An Editorial by Aaron Gunn
In 2006, Tower Records filed Chapter 11 bankruptcy while Virgin Megastores around the world closed their doors. The culprit was the proliferation of on-line retail outlets, downloadable media, and portable media players, highlighting the obsolescence of a business model whose main selling point was convenience and selection.
Barnes & Noble, on the other hand, rode high in the fourth quarter of 2006, after steady growth for the past two years. Despite its seeming vulnerability to the same market pressures that forced the hand of those vaunted music outlets, B&N is consistently showing itself immune to collapse. B&N’s success can be partially attributed to an early on-line presence, brand name recognition and a straightforward corporate strategy. B&N operates along the same corporate model as Gap or Starbucks, relying upon 100% market share and deep discounting to be effective. In this model, the brand name takes precedence over the product. Even brand names, however, may become inconsequential when the product can be acquired more easily and with more satisfaction somewhere else.
The digital age has not managed to find a suitable replacement for the book, nor will it ever. Books literally embody our collective cultural development, our shared and differing histories and our deepest convictions. Furthermore, the form of the book helps us mediate the problem between the individual and the social. Composed from identical materials, sharing in a collective experience, we still remain separate entities in distinct populations with specific ties and allegiances. Like the book, we have an undeniable material aspect. Digital information obscures this problem with the irreducible but vastly-reduced binary code.
Like people, some books are more unique than others. Mega-bookstores are in many ways unable to take advantage of that fact, thus creating opportunities for independent bookstores to do so themselves. The Internet has increased our susceptibility to and desire for new sources of information, and often these sources are out-of-print, expensive or just bizarre. A carbon-copy selection and big-box format can never meet the needs of a population that is becoming increasingly sophisticated and empowered as conscientious consumers and cultural contributors.
Brick & mortar stores retain an individual fingerprint. This is especially true for used bookstores, which reflect the interests and character of their respective communities. A used bookstore is impossible to duplicate — it cannot even duplicate itself from day to day. And as everyone knows, divergence and diversity are the best means of insuring robust health. If it’s a weak summer for new books, what of it? There’s a wealth of books people have been “meaning to read”.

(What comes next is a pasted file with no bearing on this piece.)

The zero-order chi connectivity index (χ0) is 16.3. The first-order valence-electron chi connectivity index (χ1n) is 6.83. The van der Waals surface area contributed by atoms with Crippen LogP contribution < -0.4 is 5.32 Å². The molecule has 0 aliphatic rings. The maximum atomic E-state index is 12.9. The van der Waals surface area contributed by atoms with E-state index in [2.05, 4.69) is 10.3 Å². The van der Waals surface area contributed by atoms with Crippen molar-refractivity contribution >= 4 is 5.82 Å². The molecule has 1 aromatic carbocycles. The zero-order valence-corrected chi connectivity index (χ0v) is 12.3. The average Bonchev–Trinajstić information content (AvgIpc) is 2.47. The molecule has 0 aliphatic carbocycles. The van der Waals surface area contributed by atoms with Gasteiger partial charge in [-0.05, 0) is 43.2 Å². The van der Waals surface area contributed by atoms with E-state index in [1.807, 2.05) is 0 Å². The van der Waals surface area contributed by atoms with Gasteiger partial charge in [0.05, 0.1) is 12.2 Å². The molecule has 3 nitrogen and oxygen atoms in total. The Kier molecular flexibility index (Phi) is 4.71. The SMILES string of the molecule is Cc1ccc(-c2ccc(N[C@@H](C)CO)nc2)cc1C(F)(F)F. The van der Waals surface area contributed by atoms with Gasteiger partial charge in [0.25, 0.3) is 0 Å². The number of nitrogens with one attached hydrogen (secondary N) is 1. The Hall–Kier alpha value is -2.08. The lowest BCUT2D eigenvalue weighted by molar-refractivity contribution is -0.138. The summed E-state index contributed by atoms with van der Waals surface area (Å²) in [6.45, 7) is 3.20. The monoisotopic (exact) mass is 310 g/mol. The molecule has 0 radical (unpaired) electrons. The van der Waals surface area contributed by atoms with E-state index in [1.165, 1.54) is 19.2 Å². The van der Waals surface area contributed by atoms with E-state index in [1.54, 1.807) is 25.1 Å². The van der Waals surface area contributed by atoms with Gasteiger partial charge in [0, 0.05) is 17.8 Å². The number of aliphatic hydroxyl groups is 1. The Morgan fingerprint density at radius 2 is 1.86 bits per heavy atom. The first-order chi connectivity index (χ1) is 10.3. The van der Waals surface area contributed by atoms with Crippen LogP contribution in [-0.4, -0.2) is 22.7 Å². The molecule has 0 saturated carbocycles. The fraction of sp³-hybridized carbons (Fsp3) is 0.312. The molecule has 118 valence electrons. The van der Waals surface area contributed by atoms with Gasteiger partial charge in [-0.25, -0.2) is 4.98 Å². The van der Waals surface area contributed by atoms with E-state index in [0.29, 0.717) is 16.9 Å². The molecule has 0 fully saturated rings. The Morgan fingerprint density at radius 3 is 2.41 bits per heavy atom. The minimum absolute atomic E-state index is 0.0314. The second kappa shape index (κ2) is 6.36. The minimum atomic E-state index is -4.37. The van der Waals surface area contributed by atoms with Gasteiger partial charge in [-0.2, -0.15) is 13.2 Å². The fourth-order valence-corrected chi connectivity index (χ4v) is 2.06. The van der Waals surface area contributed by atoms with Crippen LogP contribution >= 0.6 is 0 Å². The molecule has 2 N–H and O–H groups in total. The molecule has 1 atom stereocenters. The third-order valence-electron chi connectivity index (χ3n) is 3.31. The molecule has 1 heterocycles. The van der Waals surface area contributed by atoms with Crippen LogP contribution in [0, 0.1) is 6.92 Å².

Under the brand name of listing services like Biblio.com, individual sellers can compete against the larger chains if they are willing, as bookstores have done historically, to see each other as associates, cultural stewards, and specialized branches of the same network. We can employ all the tactics of larger chains while emphasizing our superior adaptability to the needs, concerns and trends of global and local markets. Practically, this may entail more communication and referrals between bookstores, creative marketing and advertising using the Biblio.com label, and the development of distinct, integrated on-line and local identities. Judicious pricing policies that respect our associates, our product and the traditions of our trade are also key. If it is apparent that booksellers do not value books, why should anyone else?
The mega-bookstore business model is homogenous and anonymous, a dinosaur in a mammalian world. It differs in no significant way from other large-scale media outlets. By its corporate nature, it cannot admit the possibility that another bookstore might be better prepared to serve a customer’s needs. It cannot even admit the possibility of many types of customers. This runs counter-intuitive to the very nature of the Internet, which is largely open source, and absolutely adept at reflecting the vast range of human experience. On the strength of a name brand, diversified holdings and considerable financial resources, mega-bookstores plod forward into a territory that smaller, independent stores are already better adapted to because the Internet is always localized and specific. Independent retailers must go beyond the cries of “buy local” and embrace the technology that is the natural extension of our chosen profession- networks not chains.
Aaron is part of Downtown Books and News, an independent bookstore in Asheville, NC. Downtown Books & News has 18 years of experience serving their local community and over 6 years serving their virtual one.
The opinions expressed here are solely those of the author and do not necessarily reflect the views of Biblio or agencies and individuals whose names appear here.